âHere is life and all its messy complications! Cancer is a bitch, life is a journey and other horrible feelings are all aired for free in this well-meaning drama about a subject that deserves much more nuanced treatment: assisted dying. Anna (Pitch Perfect’s Anna Camp) is the prodigal daughter rejected by her father when she revealed her homosexuality, who returns to Oregon to find him dead and her brother Michael (Steven Strait) laughed at her long absence . But she came back for a reason: to end her life (euthanasia is legal in the state) because she has inoperable cancer.
Of course, Anna is an artist, which makes her death doubly tragic. Director Tim True clings to that kind of clichÃ©, while still letting the tone oscillate between hollow sentimentality and – with comedic neighbor Michael Gary (Joe Lo Truglio), who has Asperger’s syndrome, popping up as if in a Dignitas-sponsored episode of Cheers – cheap, heartbreak-compensating lightness. “It was disgusting shit,” Anna jokes when she finally lowers the lethal dose. Caught in what appears to be an endless montage of fireside philosophy and life-affirming dancefloor carpe diem, there is no dramatization of Anna’s decline or possible ambivalence about her decision. , and Michael’s resistance is dispatched with indecent speed.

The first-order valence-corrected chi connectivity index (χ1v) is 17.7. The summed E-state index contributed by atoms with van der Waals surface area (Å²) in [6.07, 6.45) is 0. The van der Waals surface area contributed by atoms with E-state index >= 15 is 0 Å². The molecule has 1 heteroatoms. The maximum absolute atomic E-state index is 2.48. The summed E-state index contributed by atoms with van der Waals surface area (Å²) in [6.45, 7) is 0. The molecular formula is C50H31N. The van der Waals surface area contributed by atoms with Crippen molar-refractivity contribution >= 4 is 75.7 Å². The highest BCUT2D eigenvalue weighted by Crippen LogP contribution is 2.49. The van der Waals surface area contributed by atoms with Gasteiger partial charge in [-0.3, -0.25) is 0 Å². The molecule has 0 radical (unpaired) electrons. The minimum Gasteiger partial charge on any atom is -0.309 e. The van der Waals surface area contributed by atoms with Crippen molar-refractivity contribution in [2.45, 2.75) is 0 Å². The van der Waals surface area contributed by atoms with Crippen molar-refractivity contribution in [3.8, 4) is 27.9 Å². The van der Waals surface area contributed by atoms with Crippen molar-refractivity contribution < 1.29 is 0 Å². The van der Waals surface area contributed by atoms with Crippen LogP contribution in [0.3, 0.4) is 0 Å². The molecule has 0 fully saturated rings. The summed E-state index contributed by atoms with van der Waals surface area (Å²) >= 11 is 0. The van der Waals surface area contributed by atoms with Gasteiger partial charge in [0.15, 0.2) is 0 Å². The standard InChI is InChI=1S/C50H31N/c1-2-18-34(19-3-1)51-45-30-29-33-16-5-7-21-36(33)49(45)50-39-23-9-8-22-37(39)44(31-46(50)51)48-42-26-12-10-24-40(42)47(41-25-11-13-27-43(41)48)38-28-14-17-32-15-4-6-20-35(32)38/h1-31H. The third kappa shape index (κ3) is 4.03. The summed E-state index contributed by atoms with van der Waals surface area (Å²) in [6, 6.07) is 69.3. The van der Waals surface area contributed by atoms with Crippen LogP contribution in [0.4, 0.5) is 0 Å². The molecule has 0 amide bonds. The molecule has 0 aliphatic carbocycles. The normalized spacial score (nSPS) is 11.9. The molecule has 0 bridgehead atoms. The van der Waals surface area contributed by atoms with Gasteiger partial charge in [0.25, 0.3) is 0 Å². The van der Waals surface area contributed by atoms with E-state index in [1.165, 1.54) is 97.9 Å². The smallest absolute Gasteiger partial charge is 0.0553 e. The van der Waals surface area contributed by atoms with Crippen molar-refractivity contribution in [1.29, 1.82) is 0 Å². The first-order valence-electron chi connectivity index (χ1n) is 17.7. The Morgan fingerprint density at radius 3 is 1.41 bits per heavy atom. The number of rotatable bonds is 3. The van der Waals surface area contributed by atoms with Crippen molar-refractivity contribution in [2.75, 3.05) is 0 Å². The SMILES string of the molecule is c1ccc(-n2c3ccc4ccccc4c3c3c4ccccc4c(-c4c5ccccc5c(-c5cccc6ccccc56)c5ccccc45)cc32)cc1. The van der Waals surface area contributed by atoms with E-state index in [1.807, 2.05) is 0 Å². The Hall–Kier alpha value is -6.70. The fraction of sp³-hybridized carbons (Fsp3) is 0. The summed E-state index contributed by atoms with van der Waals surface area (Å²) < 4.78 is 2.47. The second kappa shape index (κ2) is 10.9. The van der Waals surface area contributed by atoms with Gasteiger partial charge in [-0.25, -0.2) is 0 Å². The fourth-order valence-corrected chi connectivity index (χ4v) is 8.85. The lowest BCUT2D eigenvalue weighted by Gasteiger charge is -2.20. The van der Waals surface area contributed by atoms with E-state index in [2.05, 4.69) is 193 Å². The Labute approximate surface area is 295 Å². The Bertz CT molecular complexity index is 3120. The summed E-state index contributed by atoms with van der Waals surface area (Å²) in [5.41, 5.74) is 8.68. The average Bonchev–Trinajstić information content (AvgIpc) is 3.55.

Plus, Camp is just too cool to convince as a terminally ill. Perhaps the independent guitar soundtrack cradled True in such a state of melancholy acquiescence that he didn’t notice. The actor puts on a decent, shaky performance and is indeed distant on the home stretch. But the weird thing is, it’s the crudest role in the movie – tech savant Gary, flirting with Simple jack territory – which inadvertently introduces a certain unpredictability, and in one scene, a single touching note in an otherwise sinister and ersatz film.